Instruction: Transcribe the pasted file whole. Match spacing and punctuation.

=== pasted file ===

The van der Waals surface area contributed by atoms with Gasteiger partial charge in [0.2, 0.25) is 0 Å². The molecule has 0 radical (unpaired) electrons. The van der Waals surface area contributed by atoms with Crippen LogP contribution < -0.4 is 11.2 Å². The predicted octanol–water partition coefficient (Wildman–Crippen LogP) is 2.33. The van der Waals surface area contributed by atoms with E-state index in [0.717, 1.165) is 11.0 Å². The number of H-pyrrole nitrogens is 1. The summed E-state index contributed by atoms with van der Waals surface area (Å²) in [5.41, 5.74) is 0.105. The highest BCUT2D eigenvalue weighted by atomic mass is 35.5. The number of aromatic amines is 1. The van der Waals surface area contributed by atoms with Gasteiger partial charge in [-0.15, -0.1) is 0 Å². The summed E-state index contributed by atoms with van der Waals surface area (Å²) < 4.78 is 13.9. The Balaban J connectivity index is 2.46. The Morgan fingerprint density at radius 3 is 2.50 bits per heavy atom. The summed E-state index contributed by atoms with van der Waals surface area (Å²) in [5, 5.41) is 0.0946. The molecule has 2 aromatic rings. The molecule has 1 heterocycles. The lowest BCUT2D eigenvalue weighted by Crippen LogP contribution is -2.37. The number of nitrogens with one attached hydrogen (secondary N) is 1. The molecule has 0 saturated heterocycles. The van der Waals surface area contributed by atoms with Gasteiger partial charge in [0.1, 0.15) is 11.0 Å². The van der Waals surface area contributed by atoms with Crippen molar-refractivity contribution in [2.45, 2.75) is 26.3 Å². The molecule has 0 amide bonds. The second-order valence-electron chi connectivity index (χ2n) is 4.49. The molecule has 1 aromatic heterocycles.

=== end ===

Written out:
The van der Waals surface area contributed by atoms with Gasteiger partial charge in [0.2, 0.25) is 0 Å². The molecule has 0 radical (unpaired) electrons. The van der Waals surface area contributed by atoms with Crippen LogP contribution < -0.4 is 11.2 Å². The predicted octanol–water partition coefficient (Wildman–Crippen LogP) is 2.33. The van der Waals surface area contributed by atoms with E-state index in [0.717, 1.165) is 11.0 Å². The number of H-pyrrole nitrogens is 1. The summed E-state index contributed by atoms with van der Waals surface area (Å²) in [5.41, 5.74) is 0.105. The highest BCUT2D eigenvalue weighted by atomic mass is 35.5. The number of aromatic amines is 1. The van der Waals surface area contributed by atoms with Gasteiger partial charge in [-0.15, -0.1) is 0 Å². The summed E-state index contributed by atoms with van der Waals surface area (Å²) < 4.78 is 13.9. The Balaban J connectivity index is 2.46. The Morgan fingerprint density at radius 3 is 2.50 bits per heavy atom. The summed E-state index contributed by atoms with van der Waals surface area (Å²) in [5, 5.41) is 0.0946. The molecule has 2 aromatic rings. The molecule has 1 heterocycles. The lowest BCUT2D eigenvalue weighted by Crippen LogP contribution is -2.37. The number of nitrogens with one attached hydrogen (secondary N) is 1. The molecule has 0 saturated heterocycles. The van der Waals surface area contributed by atoms with Gasteiger partial charge in [0.1, 0.15) is 11.0 Å². The van der Waals surface area contributed by atoms with Crippen molar-refractivity contribution in [2.45, 2.75) is 26.3 Å². The molecule has 0 amide bonds. The second-order valence-electron chi connectivity index (χ2n) is 4.49. The molecule has 1 aromatic heterocycles.